Saturday, 21 May 2011

Masterpiece MP03 Starscream

After repainting MP01 Convoy into MP02 'Ultra' Magnus, cheapening the 'Masterpiece' branding, and thereby disappointing legions of fans with yet another straight white repaint, Takara Tomy really had to create something stunning for MP03. It wasn't long before the first sketches made their way onto the internet, and Masterpiece Starscream was the centre of much speculation. How big would it be? Would it have the same extent of die-cast metal parts? How would Takara Tomy create a convincing F-15 and a cartoon-accurate robot?

Vehicle Mode:
Well, they certainly succeeded in creating a decent model of the F-15, for starters. Some people I've shown this to don't believe it's a TransFormer because it just looks like a decent-sized model plane. The cockpit opens (allowing the strange, badly painted Dr Arkeville figure packaged along with him to sit inside), it has deployable landing gear (the two wheels at the back aren't that convincing, but the one under the cockpit is actually concealed by a flap), convincingly curved wings (which almost have working flaps), a very slim silhouette that barely hints at the presence of a disguised robot, accurately painted lights, and all the expected markings are there.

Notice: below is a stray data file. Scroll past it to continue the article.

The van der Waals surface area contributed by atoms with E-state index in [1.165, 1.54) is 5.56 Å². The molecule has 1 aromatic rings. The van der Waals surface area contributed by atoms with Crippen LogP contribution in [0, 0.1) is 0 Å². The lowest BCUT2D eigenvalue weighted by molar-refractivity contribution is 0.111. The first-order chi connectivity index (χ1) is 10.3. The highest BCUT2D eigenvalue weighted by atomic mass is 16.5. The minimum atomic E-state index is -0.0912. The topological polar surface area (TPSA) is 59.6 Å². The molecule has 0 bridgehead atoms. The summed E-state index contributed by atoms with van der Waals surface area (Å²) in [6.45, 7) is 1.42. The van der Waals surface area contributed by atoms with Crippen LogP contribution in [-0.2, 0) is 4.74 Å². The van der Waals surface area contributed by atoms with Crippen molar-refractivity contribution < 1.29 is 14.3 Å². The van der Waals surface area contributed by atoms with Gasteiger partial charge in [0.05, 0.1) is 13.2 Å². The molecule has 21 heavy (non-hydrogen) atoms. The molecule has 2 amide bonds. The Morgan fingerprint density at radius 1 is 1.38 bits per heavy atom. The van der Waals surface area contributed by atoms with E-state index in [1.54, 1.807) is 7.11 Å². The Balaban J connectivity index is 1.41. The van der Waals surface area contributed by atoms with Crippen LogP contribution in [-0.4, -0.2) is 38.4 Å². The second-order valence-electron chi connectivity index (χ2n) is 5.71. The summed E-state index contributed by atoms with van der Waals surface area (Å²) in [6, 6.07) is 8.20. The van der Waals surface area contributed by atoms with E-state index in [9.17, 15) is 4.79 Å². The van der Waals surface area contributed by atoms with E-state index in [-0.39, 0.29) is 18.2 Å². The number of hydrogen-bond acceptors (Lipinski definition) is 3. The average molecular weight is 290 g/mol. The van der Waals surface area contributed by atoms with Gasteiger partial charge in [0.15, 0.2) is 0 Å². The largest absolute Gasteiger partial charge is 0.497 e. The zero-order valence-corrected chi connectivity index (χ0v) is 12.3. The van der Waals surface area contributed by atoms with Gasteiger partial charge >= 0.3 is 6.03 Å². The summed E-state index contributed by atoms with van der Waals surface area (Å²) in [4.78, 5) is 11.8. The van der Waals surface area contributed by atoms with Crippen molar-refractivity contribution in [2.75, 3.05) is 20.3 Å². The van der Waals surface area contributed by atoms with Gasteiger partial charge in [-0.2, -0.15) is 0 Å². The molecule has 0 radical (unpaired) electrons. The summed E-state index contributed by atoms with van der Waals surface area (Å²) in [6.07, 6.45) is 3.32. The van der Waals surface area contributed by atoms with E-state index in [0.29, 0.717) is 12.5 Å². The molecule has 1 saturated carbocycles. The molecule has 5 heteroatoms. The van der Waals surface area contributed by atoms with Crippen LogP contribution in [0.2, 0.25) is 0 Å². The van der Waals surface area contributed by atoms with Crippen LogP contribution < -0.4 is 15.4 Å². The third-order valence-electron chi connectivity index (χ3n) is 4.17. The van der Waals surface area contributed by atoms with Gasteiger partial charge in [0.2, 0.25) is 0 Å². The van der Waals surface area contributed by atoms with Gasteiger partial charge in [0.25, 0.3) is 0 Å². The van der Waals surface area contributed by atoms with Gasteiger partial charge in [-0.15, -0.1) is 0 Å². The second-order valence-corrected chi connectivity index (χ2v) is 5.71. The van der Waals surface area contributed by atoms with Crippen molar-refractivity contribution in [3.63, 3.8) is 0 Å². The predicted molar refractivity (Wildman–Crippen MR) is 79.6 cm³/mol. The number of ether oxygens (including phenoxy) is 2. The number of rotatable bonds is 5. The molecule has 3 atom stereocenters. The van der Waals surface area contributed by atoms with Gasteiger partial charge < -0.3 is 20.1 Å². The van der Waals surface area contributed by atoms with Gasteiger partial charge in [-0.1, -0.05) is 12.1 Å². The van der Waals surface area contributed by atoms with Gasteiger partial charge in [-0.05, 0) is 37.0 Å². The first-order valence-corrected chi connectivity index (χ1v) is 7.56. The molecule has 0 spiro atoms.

In fact, they've really gone to town on the printed labelling - the 'No Step' marking turns up all over the place on the wings and the fuselage, the wing's stripes are G1 appropriate, but subtly done and fit the overall look of the plane, and Starscream's motto is printed just below the cockpit, where the names of the pilot and co-pilot would normally be.

Other than that, the paintwork is almost nonexistant. There's a subtle dark wash over the entire model, to bring out the detail, and touches of silver at the back, in front of the independently directable afterburners.

Where the detail really shines in this model is in the unexpected and completely unnecessary additional features. Not only does it have the opening cockpit and landing gear, but it also has airbrakes - one in the centre of the plane, and two more just in front of the afterburners. Beneath these, there is more molded - and painted - engine detail, though the central airbrake only has a chromed piston underneath. Furthermore, the nose cone opens up to reveal a finely detailed and painted radar-emitter.

Weapons-wise, the recesses for F-15's machine guns are highlighted with a white border, and a pair of missile pods can be attached to the underside of the wings, each with two fully-painted missiles, or the robot mode's Null Ray cannons can be attached. They're painted quite like large missiles anyway, so they don't look particularly out of place.
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Robot Mode: